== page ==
Labor Day, celebrated each year on the first Monday of September, is widely known and celebrated as a holiday for American workers; perhaps less well known as a day for the labor movement is May Day, observed around the world on the first of the month.
While it originated as a celebration of nature and of spring, May Day became, by the close of the nineteenth century, a decidedly working class holiday, set aside for parades and demonstrations by tradesmen and organized labor groups.
In the United States and abroad, the concerns of the labor movement are often assumed to be plainly at odds with those of free market libertarians. Mutually unaware of their historical and ideological overlap, both groups have been skeptical, indeed antagonistic, toward each other, each regarding its counterpart as ideological foe. But this need not be the case, and, as it happens, it hasn’t always been.
The “industrial problem” besetting the working class today is nothing new, nor are its features unique to the age in which we live. Radical libertarians of the nineteenth century were alert to the very same problem, undertaking to critically engage the insights of classical political economy in order to finally unravel it.
The result in the United States, at least in part, was a distinctly American, free market labor movement, an idea that sought to obliterate privilege and monopoly — forever intertwined — through respect for individual rights and free, mutual exchange.
Commerce, these libertarians argued, was not necessarily entangled with exploitation, at least not without the state to protect unfair advantages for capital. And those advantages, completely irreconcilable with genuine free markets, are ubiquitous in the contemporary economic system of global capitalism.
So-called “intellectual property” laws allow giant multinational corporations to forcibly monopolize the technologies that give us the tools for survival, right down to patents on the DNA of plants we eat. State-enforced barriers to market entry — built through rules and regulations that inflate the costs of doing business — allow a handful of players to operate absent worries of real competition.
Subsidies, direct and indirect, grant billions of dollars in pure welfare to politically connected and favored companies which invade Washington’s Beltway with armies of dedicated lobbyists. The net result of the state’s influences on the economy is a system in which the average wage-earner is systematically handicapped.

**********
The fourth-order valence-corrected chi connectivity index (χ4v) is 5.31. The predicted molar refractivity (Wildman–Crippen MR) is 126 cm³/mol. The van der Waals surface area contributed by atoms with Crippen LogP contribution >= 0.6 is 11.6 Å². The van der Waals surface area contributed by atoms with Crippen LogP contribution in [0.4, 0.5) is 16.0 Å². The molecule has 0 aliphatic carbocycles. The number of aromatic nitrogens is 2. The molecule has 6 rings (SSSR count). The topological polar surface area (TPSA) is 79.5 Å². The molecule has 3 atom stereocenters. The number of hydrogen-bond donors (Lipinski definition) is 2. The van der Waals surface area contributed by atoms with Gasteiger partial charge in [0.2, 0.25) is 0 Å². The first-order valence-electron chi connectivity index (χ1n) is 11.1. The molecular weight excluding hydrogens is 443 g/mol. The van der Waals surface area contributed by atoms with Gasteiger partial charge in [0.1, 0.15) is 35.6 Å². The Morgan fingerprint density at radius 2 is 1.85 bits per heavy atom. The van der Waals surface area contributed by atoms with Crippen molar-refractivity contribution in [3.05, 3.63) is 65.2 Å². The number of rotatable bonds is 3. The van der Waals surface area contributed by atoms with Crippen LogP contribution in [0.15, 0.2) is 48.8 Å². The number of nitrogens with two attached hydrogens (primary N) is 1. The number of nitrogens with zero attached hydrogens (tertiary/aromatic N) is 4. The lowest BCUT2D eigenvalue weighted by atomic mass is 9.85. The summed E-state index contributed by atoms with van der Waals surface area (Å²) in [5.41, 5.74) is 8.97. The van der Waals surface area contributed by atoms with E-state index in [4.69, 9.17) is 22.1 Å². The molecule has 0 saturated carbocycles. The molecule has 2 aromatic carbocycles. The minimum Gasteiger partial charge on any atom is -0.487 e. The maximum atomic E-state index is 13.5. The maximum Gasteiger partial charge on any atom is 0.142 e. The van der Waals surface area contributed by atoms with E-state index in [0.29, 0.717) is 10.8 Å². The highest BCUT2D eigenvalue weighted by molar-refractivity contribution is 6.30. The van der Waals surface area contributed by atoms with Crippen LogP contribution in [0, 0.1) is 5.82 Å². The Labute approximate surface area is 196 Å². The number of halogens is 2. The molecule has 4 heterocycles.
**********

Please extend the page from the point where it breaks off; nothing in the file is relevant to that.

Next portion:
As Benjamin Tucker related it, “Capitalists … have placed and kept upon the statute-books all sorts of prohibitions and taxes … designed to limit and effective in limiting the number of bidders for the labor of those who have labor to sell.”
Once the reasoning of individual sovereignty is fully understood, the soritical move to anarchism, the absence of rulership or external authority, seems natural, hardly unreasonable or fanatical. I endorse market anarchism precisely because it is rational, accounting for basic assumptions about power and human nature that almost everyone at least implicitly accepts.
Were its popular caricatures accurate — were it either the violent philosophy of unhinged, antisocial maniacs or else the starry-eyed dream of naïve utopians — I wouldn’t spill a drop of ink in its defense. Anarchism inures to the benefit of labor in that it benefits every individual who does not hope to live at the expense of anyone else, barricaded behind the protections of coercive privilege.
This May Day, take a moment to reflect upon the questions of who actually benefits from the game of politics and what kind of economy we actually have. Have ordinary people seen most of the benefits of state involvement in the economy? Do we have a free market, or a very unfree one?
The answers may surprise many of those in both the mainstream labor and libertarian movements. They may even bring new meaning to the phrase, “workers of the world unite!”